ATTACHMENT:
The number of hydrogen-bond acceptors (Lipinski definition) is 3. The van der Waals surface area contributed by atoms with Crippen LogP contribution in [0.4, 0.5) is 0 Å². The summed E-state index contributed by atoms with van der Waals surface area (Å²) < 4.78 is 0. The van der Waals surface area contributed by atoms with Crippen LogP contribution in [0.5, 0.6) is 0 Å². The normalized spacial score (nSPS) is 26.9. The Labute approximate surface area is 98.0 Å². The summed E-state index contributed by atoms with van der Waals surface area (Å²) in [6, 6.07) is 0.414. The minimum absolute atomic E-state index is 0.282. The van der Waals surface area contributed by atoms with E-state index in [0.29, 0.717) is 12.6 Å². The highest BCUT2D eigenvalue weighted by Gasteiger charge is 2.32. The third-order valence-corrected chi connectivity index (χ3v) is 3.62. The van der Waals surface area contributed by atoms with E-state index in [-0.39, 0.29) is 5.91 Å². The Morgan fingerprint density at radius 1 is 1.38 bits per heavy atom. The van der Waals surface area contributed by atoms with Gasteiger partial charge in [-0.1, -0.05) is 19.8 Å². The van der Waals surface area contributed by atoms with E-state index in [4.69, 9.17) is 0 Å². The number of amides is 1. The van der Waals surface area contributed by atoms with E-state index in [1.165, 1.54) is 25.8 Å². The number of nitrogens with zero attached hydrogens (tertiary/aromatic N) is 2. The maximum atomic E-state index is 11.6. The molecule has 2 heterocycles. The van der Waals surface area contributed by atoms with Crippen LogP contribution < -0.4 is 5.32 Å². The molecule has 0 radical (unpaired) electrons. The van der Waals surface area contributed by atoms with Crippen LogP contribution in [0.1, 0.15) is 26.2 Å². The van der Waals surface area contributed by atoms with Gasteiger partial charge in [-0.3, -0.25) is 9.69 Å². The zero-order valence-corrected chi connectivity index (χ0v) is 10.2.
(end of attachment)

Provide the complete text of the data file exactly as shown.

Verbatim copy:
The number of hydrogen-bond acceptors (Lipinski definition) is 3. The van der Waals surface area contributed by atoms with Crippen LogP contribution in [0.4, 0.5) is 0 Å². The summed E-state index contributed by atoms with van der Waals surface area (Å²) < 4.78 is 0. The van der Waals surface area contributed by atoms with Crippen LogP contribution in [0.5, 0.6) is 0 Å². The normalized spacial score (nSPS) is 26.9. The Labute approximate surface area is 98.0 Å². The summed E-state index contributed by atoms with van der Waals surface area (Å²) in [6, 6.07) is 0.414. The minimum absolute atomic E-state index is 0.282. The van der Waals surface area contributed by atoms with E-state index in [0.29, 0.717) is 12.6 Å². The highest BCUT2D eigenvalue weighted by Gasteiger charge is 2.32. The third-order valence-corrected chi connectivity index (χ3v) is 3.62. The van der Waals surface area contributed by atoms with E-state index in [-0.39, 0.29) is 5.91 Å². The Morgan fingerprint density at radius 1 is 1.38 bits per heavy atom. The van der Waals surface area contributed by atoms with Gasteiger partial charge in [-0.1, -0.05) is 19.8 Å². The van der Waals surface area contributed by atoms with E-state index in [4.69, 9.17) is 0 Å². The number of amides is 1. The van der Waals surface area contributed by atoms with E-state index in [1.165, 1.54) is 25.8 Å². The number of nitrogens with zero attached hydrogens (tertiary/aromatic N) is 2. The maximum atomic E-state index is 11.6. The molecule has 2 heterocycles. The van der Waals surface area contributed by atoms with Crippen LogP contribution < -0.4 is 5.32 Å². The molecule has 0 radical (unpaired) electrons. The van der Waals surface area contributed by atoms with Crippen LogP contribution in [0.1, 0.15) is 26.2 Å². The van der Waals surface area contributed by atoms with Gasteiger partial charge in [-0.3, -0.25) is 9.69 Å². The zero-order valence-corrected chi connectivity index (χ0v) is 10.2.